Home google Giving space for persons with autism to learn and earn - The Hindu

Giving space for persons with autism to learn and earn - The Hindu

On the second floor of a building in Anna Nagar, several women are busy operating machines, roasting red chillies and cooking masala powders. In a nearby room, more women and some adults with autism spectrum disorder are packing the powders and sealing them, ready for sale.

The unit, S.P.I.C.E. (Sankalp Parents Initiative Community Enterprise), is an initiative of the Sankalp Trust and aims to help mothers of adults with autism to work together, producing masala powders of 10 varieties.

“We found that students often finish the skills training programme at Sankalp in Mogappair by the time they are 18, and then are back at home. Some find it hard to go to a mainstream college or find a job. We wanted to generate employability for them in a place they would be comfortable in, as well as empower their mothers, who are their primary caregivers,” said Prema Gnanaolivu, consultant with Sankalp.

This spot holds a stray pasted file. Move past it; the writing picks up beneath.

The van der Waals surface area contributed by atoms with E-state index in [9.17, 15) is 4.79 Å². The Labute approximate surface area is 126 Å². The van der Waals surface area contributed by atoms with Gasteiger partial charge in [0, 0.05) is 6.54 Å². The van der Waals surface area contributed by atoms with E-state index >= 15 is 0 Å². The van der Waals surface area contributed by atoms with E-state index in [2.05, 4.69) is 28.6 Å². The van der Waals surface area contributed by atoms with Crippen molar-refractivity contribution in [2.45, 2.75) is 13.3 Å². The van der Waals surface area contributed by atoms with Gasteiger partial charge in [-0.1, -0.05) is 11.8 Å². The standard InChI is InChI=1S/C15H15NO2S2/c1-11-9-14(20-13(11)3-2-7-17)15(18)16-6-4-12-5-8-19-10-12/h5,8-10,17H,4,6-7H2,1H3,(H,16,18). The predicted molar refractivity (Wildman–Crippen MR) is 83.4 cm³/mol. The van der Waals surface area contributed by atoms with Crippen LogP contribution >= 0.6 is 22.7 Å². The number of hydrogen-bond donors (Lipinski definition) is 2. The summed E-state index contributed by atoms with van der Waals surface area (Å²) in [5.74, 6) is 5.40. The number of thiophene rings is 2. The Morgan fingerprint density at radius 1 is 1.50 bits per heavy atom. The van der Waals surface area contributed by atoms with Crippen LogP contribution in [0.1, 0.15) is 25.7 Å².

For one mother, it’s a place to learn to new skills and a change from 10 years at home. “My son is 16 now. I decided to get trained here, so that he too could join once he is 18,” she said. At the table opposite, a 23-year-old woman on the autism spectrum disorder was packaging masala powders. “I wanted her to have a routine even after school. This is a secure place,” her mother said.

The FSSAI-licensed unit is managed by the Sankalp Staff Society, said president of the society Krishna Kumar. In-house sales, as well as point-of-sale partners, are being used, and the unit may also tie up with a chain of stores, he said. Sambar powder, curry leaves powder, wheat flour and dosa topping powders are among the products. Many recipes have been crafted by the mothers working there, said Ms. Gnanaolivu.

The city has a growing number of initiatives for adults with autism, most of them with their parents, said Gita Srikanth, director, WE CAN, a resource centre for autism. “These are welcome. But the mainstream employment sector too must open up further for adults on the autism spectrum disorder,” she said.

We wanted to create jobs in a place they would be comfortable in

Prema Gnanaolivu,

Consultant, Sankalp

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